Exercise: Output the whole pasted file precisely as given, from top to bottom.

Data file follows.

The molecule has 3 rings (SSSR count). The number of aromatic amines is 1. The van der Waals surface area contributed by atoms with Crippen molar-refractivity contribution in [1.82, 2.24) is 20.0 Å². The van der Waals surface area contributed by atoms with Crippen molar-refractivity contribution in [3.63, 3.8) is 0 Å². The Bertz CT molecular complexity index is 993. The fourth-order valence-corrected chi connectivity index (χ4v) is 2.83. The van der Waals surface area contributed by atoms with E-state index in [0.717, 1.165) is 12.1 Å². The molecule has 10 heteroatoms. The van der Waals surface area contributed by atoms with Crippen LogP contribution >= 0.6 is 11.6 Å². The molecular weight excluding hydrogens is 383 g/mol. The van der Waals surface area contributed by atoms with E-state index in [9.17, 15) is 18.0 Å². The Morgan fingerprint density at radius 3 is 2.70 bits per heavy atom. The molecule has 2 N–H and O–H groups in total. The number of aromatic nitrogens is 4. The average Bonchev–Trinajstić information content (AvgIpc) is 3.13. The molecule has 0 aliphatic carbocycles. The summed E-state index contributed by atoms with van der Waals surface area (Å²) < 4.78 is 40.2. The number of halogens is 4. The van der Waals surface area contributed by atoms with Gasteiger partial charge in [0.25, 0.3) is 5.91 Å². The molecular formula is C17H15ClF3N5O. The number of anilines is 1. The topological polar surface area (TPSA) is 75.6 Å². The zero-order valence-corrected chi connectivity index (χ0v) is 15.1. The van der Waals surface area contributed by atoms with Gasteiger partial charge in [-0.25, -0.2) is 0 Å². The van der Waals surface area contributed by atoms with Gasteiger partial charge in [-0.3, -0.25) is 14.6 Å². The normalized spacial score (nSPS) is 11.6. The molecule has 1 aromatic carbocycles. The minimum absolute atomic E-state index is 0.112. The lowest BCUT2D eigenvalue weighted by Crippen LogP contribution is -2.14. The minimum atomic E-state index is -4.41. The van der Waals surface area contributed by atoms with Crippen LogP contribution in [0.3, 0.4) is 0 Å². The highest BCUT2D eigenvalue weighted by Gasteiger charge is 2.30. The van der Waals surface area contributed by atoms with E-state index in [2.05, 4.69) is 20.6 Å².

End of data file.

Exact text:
The molecule has 3 rings (SSSR count). The number of aromatic amines is 1. The van der Waals surface area contributed by atoms with Crippen molar-refractivity contribution in [1.82, 2.24) is 20.0 Å². The van der Waals surface area contributed by atoms with Crippen molar-refractivity contribution in [3.63, 3.8) is 0 Å². The Bertz CT molecular complexity index is 993. The fourth-order valence-corrected chi connectivity index (χ4v) is 2.83. The van der Waals surface area contributed by atoms with E-state index in [0.717, 1.165) is 12.1 Å². The molecule has 10 heteroatoms. The van der Waals surface area contributed by atoms with Crippen LogP contribution >= 0.6 is 11.6 Å². The molecular weight excluding hydrogens is 383 g/mol. The van der Waals surface area contributed by atoms with E-state index in [9.17, 15) is 18.0 Å². The Morgan fingerprint density at radius 3 is 2.70 bits per heavy atom. The molecule has 2 N–H and O–H groups in total. The number of aromatic nitrogens is 4. The average Bonchev–Trinajstić information content (AvgIpc) is 3.13. The molecule has 0 aliphatic carbocycles. The summed E-state index contributed by atoms with van der Waals surface area (Å²) < 4.78 is 40.2. The number of halogens is 4. The van der Waals surface area contributed by atoms with Gasteiger partial charge in [0.25, 0.3) is 5.91 Å². The molecular formula is C17H15ClF3N5O. The number of anilines is 1. The topological polar surface area (TPSA) is 75.6 Å². The zero-order valence-corrected chi connectivity index (χ0v) is 15.1. The van der Waals surface area contributed by atoms with Gasteiger partial charge in [-0.25, -0.2) is 0 Å². The van der Waals surface area contributed by atoms with Gasteiger partial charge in [-0.3, -0.25) is 14.6 Å². The normalized spacial score (nSPS) is 11.6. The molecule has 1 aromatic carbocycles. The minimum absolute atomic E-state index is 0.112. The lowest BCUT2D eigenvalue weighted by Crippen LogP contribution is -2.14. The minimum atomic E-state index is -4.41. The van der Waals surface area contributed by atoms with Crippen LogP contribution in [0.3, 0.4) is 0 Å². The highest BCUT2D eigenvalue weighted by Gasteiger charge is 2.30. The van der Waals surface area contributed by atoms with E-state index in [2.05, 4.69) is 20.6 Å².